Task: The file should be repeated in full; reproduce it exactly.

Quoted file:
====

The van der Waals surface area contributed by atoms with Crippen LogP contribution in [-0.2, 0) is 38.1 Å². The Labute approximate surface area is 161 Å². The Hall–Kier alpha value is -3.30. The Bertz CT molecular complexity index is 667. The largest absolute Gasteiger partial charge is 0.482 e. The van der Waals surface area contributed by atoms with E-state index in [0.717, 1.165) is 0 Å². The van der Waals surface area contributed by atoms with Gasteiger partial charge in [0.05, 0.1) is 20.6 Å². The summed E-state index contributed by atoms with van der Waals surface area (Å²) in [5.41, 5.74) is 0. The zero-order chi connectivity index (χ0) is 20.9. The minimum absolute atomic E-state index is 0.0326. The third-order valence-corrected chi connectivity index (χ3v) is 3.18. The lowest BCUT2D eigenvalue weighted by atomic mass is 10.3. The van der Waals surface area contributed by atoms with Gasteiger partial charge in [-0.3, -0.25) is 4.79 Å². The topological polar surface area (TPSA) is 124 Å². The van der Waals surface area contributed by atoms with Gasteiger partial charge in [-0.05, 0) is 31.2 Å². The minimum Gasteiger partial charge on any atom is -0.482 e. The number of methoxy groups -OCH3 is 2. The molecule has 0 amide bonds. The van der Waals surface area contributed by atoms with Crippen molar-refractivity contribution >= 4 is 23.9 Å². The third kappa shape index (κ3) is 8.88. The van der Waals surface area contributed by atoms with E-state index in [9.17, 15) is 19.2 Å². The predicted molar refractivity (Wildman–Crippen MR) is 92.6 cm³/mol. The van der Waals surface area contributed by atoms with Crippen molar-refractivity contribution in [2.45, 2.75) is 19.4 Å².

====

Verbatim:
The van der Waals surface area contributed by atoms with Crippen LogP contribution in [-0.2, 0) is 38.1 Å². The Labute approximate surface area is 161 Å². The Hall–Kier alpha value is -3.30. The Bertz CT molecular complexity index is 667. The largest absolute Gasteiger partial charge is 0.482 e. The van der Waals surface area contributed by atoms with E-state index in [0.717, 1.165) is 0 Å². The van der Waals surface area contributed by atoms with Gasteiger partial charge in [0.05, 0.1) is 20.6 Å². The summed E-state index contributed by atoms with van der Waals surface area (Å²) in [5.41, 5.74) is 0. The zero-order chi connectivity index (χ0) is 20.9. The minimum absolute atomic E-state index is 0.0326. The third-order valence-corrected chi connectivity index (χ3v) is 3.18. The lowest BCUT2D eigenvalue weighted by atomic mass is 10.3. The van der Waals surface area contributed by atoms with Gasteiger partial charge in [-0.3, -0.25) is 4.79 Å². The topological polar surface area (TPSA) is 124 Å². The van der Waals surface area contributed by atoms with Gasteiger partial charge in [-0.05, 0) is 31.2 Å². The minimum Gasteiger partial charge on any atom is -0.482 e. The number of methoxy groups -OCH3 is 2. The molecule has 0 amide bonds. The van der Waals surface area contributed by atoms with Crippen molar-refractivity contribution >= 4 is 23.9 Å². The third kappa shape index (κ3) is 8.88. The van der Waals surface area contributed by atoms with E-state index in [9.17, 15) is 19.2 Å². The predicted molar refractivity (Wildman–Crippen MR) is 92.6 cm³/mol. The van der Waals surface area contributed by atoms with Crippen molar-refractivity contribution in [2.45, 2.75) is 19.4 Å².